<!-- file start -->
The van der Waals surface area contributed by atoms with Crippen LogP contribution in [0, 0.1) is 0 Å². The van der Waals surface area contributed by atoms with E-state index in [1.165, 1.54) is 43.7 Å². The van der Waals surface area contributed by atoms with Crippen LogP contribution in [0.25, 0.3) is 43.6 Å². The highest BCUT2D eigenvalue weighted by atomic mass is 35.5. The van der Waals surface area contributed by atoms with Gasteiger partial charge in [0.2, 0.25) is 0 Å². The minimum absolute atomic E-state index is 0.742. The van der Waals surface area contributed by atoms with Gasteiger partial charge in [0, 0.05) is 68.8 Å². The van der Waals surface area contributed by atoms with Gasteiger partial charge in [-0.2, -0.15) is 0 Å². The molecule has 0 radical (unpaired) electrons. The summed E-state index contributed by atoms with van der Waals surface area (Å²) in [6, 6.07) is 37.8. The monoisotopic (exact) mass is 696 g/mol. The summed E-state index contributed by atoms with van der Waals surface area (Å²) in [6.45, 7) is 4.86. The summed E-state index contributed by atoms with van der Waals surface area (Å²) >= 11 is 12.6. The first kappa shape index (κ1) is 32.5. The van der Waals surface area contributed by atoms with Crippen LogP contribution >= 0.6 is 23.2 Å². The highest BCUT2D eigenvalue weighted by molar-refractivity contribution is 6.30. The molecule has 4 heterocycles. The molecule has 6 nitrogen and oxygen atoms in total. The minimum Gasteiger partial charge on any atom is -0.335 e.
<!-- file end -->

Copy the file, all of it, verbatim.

The van der Waals surface area contributed by atoms with Crippen LogP contribution in [0, 0.1) is 0 Å². The van der Waals surface area contributed by atoms with E-state index in [1.165, 1.54) is 43.7 Å². The van der Waals surface area contributed by atoms with Crippen LogP contribution in [0.25, 0.3) is 43.6 Å². The highest BCUT2D eigenvalue weighted by atomic mass is 35.5. The van der Waals surface area contributed by atoms with Gasteiger partial charge in [0.2, 0.25) is 0 Å². The minimum absolute atomic E-state index is 0.742. The van der Waals surface area contributed by atoms with Gasteiger partial charge in [0, 0.05) is 68.8 Å². The van der Waals surface area contributed by atoms with Gasteiger partial charge in [-0.2, -0.15) is 0 Å². The molecule has 0 radical (unpaired) electrons. The summed E-state index contributed by atoms with van der Waals surface area (Å²) in [6, 6.07) is 37.8. The monoisotopic (exact) mass is 696 g/mol. The summed E-state index contributed by atoms with van der Waals surface area (Å²) in [6.45, 7) is 4.86. The summed E-state index contributed by atoms with van der Waals surface area (Å²) >= 11 is 12.6. The first kappa shape index (κ1) is 32.5. The van der Waals surface area contributed by atoms with Crippen LogP contribution >= 0.6 is 23.2 Å². The highest BCUT2D eigenvalue weighted by molar-refractivity contribution is 6.30. The molecule has 4 heterocycles. The molecule has 6 nitrogen and oxygen atoms in total. The minimum Gasteiger partial charge on any atom is -0.335 e.